Planck's successful hunt probes galaxy clusters on very broad mass range
11 January 2011The first all-sky survey of galaxy clusters detected via the Sunyaev-Zel'dovich effect is amongst the highlights presented by the Planck Collaboration at a conference held from 10 to 14 January 2011 in Paris, France. The survey, which has benefited from a fruitful collaboration with ESA's XMM-Newton observatory, probes a wide range of cluster masses and other properties, which is unprecedented for a Sunyaev-Zel'dovich sample. Along with the first results enabled by the survey, the Early Sunyaev-Zel'dovich Cluster sample is being publicly released, providing the community with a robust data set for further studies and follow-up observations of galaxy clusters.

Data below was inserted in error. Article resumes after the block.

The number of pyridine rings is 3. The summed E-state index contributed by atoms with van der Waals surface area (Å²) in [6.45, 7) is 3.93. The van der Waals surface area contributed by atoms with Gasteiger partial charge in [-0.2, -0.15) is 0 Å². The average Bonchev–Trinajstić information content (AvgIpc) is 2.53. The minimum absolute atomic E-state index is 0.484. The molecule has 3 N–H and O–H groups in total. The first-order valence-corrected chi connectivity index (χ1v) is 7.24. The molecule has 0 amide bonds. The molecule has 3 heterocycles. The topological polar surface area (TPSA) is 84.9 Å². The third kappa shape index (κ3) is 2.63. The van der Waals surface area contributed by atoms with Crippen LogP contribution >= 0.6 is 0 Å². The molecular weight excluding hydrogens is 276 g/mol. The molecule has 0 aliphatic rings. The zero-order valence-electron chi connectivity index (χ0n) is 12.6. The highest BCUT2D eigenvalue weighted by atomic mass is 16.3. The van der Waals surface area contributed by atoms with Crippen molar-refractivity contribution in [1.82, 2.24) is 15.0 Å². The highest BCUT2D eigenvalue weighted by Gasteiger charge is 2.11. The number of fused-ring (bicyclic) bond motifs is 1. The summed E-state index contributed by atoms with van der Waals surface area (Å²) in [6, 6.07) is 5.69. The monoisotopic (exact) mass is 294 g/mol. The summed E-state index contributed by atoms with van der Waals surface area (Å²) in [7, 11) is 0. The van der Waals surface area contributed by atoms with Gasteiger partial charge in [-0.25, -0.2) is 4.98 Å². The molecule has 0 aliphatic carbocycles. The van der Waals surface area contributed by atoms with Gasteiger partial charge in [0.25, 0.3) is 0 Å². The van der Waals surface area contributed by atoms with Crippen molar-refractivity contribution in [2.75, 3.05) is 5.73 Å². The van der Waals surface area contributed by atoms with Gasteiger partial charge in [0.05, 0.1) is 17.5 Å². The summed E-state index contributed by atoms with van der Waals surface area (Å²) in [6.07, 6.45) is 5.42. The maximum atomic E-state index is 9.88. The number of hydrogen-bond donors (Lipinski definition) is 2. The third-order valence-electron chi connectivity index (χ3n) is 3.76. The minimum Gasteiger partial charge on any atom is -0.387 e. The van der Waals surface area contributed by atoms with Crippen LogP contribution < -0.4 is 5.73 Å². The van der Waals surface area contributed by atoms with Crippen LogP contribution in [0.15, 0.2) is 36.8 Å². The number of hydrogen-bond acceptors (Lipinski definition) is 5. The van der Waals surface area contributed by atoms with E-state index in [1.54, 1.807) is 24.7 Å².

While mapping the tiny fluctuations in the Cosmic Microwave Background (CMB), which will ultimately expose the early Universe in unprecedented detail, ESA's Planck satellite has been performing the first all-sky survey of galaxy clusters detected with high reliability via the Sunyaev-Zel'dovich effect (SZE). "The survey resulted in the Early Sunyaev-Zel'dovich Cluster sample, a very robust sample of galaxy clusters which is among the first scientific products arising from the Planck mission to be made publicly available," comments Jan Tauber, Planck Project Scientist at ESA.